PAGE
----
The meal itself was flawless. I believe one or two plates left with cleaner surfaces than they had ever seen. Every question we had, from the origins of Jurassic salt to the correct name for the flattened out spoon accompanying some courses (me: spife. waiter: sauce spoon.) were answered in detail and with pleasant interest. Course after course arrived perfectly timed, with ample pauses for reflective conversation or a slow walk along the balcony to help digest.
I can still, without a moment’s hesitation, recommend The French Laundry for anyone wanted an ultimate dining experience. It’s all about the food, there, and the consummate service is simply the icing on the cake.
There was one last surprise for us, and for all my enjoyment and even the awkward arrival and my self-inflicted guilt trip, it made me feel very uncomfortable. Upon receiving the bill, there was an $800 charge for a bottle of wine. Now, I would never order an $800 bottle of wine. I can’t imagine anything that comes in a bottle being worth $800, I’m just not that much of a connoisseur. My immediate reaction, being me, was that I had made a dreadful mistake and I would be ponying up an extra $800 to cover for it. I was flashing back on the 92-page wine list, wondering if my finger slipped as I pointed at the 2003 Chateauneuf de pape and had asked the sommelier for that bottle — which was very good, but still — rather than the intended one.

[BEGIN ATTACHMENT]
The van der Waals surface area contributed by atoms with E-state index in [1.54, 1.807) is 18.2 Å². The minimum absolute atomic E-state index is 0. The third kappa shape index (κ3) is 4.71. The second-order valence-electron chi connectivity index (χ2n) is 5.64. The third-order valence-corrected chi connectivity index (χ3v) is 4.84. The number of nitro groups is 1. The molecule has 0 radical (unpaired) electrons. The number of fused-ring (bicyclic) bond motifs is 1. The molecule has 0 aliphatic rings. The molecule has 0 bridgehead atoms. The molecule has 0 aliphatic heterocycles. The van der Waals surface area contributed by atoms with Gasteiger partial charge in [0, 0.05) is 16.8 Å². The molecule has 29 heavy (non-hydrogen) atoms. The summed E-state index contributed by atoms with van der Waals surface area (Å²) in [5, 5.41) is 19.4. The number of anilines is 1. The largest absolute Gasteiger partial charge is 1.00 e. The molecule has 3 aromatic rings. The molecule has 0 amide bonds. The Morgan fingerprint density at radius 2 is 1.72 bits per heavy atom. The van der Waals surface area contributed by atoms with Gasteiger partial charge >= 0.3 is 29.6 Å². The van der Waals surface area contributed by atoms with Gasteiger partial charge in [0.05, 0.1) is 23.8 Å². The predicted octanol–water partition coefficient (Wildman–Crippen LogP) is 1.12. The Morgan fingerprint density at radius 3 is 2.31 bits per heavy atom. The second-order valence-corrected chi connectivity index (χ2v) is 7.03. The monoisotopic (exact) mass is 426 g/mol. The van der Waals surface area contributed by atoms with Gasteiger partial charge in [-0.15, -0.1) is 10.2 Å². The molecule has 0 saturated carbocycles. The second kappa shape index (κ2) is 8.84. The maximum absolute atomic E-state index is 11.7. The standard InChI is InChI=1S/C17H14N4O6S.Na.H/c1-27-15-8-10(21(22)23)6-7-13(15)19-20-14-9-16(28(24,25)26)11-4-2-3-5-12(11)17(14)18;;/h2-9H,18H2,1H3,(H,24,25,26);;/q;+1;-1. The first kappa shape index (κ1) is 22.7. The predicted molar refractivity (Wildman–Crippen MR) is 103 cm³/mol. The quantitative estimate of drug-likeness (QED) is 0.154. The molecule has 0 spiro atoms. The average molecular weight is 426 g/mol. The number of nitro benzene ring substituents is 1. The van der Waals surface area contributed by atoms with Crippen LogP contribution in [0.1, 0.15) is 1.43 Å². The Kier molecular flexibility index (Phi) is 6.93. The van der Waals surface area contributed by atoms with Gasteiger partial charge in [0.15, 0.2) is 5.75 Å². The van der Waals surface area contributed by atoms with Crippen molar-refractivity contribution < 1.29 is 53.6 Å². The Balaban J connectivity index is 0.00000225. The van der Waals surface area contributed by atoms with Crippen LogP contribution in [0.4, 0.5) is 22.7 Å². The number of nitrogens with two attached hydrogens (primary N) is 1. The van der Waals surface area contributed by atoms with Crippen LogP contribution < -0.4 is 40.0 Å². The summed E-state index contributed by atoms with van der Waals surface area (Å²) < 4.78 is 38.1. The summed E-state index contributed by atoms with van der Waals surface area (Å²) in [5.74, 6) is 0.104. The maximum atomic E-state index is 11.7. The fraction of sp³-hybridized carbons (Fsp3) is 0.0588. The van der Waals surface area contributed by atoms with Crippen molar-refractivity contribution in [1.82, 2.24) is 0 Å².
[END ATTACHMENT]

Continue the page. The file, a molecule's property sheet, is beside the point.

I didn’t want to spoil anything, and I didn’t want there to be a problem, and I though for a moment that I’d just let it go (insanity!) rather than subject this poor establishment to another, albeit non-bread-related, embarrassment. But point it out I did, and the bill was adjusted to show the actual cost of the bottle ($180) and they gave us some extra cookies to take home for the hassle of the situation.
And that is why I’ll probably refrain from a return trip. It’s just too much. It’s too stressful. It’s too important. It’s too… everything. They never made me feel unworthy, but the aura surrounding the restaurant has so much power that the little things seem gigantic, and it was hard for me to simply sit there and enjoy a wonderful, superlative meal with friends while all the time thinking, “that poor sod is going to get fired for dropping that bread, and I wonder if my elbow is the real culprit?”